It was always true that Jim took time to reach out to people. It did not matter how late he was or how frustrating it was for the people walking with him or waiting for him at his destination. It did not matter if it was freezing cold outside or 100 degrees. It did not matter that he had raging cancer—which he did. Walking across campus and talking to people along the way was Jim’s choice about how he showed up on that campus, in that culture, and in the world. He made that choice every single day—and how he showed up made a difference every single day.

There were nearly 5,000 people at Jim’s funeral service. We came from all over the world, each of us actively doing our best to show up in the ways that Jim had demonstrated for us. Students, faculty, and other administrators had been inspired by how he showed up, and so they did the same. Through Jim’s example, the campus built an international reputation based on its caring and inclusive culture.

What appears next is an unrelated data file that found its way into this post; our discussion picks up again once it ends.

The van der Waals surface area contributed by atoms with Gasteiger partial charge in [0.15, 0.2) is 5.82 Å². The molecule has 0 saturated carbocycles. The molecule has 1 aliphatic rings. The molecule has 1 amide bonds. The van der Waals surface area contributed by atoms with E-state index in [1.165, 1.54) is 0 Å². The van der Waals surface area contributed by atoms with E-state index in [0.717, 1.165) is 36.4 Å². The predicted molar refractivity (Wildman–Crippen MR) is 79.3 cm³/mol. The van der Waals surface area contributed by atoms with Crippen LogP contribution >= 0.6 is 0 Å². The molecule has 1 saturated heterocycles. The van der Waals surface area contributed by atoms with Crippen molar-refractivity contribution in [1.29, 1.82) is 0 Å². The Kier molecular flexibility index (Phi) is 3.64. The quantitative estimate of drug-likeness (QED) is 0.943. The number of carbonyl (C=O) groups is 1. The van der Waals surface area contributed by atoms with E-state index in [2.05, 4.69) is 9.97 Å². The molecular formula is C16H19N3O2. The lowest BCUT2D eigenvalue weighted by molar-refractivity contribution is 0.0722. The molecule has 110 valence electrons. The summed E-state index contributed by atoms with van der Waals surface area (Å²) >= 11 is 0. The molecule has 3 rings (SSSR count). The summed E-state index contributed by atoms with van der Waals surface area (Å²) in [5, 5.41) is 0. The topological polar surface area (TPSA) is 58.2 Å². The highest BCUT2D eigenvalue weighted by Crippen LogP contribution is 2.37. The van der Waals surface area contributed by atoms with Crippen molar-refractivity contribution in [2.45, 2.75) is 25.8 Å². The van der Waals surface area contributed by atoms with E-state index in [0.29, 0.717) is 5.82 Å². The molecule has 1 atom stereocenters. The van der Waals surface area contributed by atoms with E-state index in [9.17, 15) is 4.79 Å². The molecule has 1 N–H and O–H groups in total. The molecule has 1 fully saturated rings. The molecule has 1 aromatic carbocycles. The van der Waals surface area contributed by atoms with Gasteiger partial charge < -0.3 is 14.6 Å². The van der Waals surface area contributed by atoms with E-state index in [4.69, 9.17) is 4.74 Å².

I am sure there were days when Jim was not perfectly “on.” I am sure there were days when it was hard to show up in those ways. I know there were days when he was not physically able to do what he wanted to do.

I also know that I could always count on Jim to be doing his best. He was always reaching into a reservoir, a zone of genius, where he was crystal clear about who he was and how he wanted to show up in the world.

And the best part? Showing up as your best self requires only a split second longer than not showing up as your best self. And it usually saves you time later.

You can shrink-wrap your leadership into the small box of getting things done (lots of successful people do). Or you can be humble in the face of the vast learning required of leaders and recognize that being—showing up as your best possible self—is now what you do.

Will you choose to embark on a journey toward becoming the kind of leader you aspire to be? Or will you convince yourself that you do not really have time for all that ‘leadership stuff ’?

I challenge you to take the leap.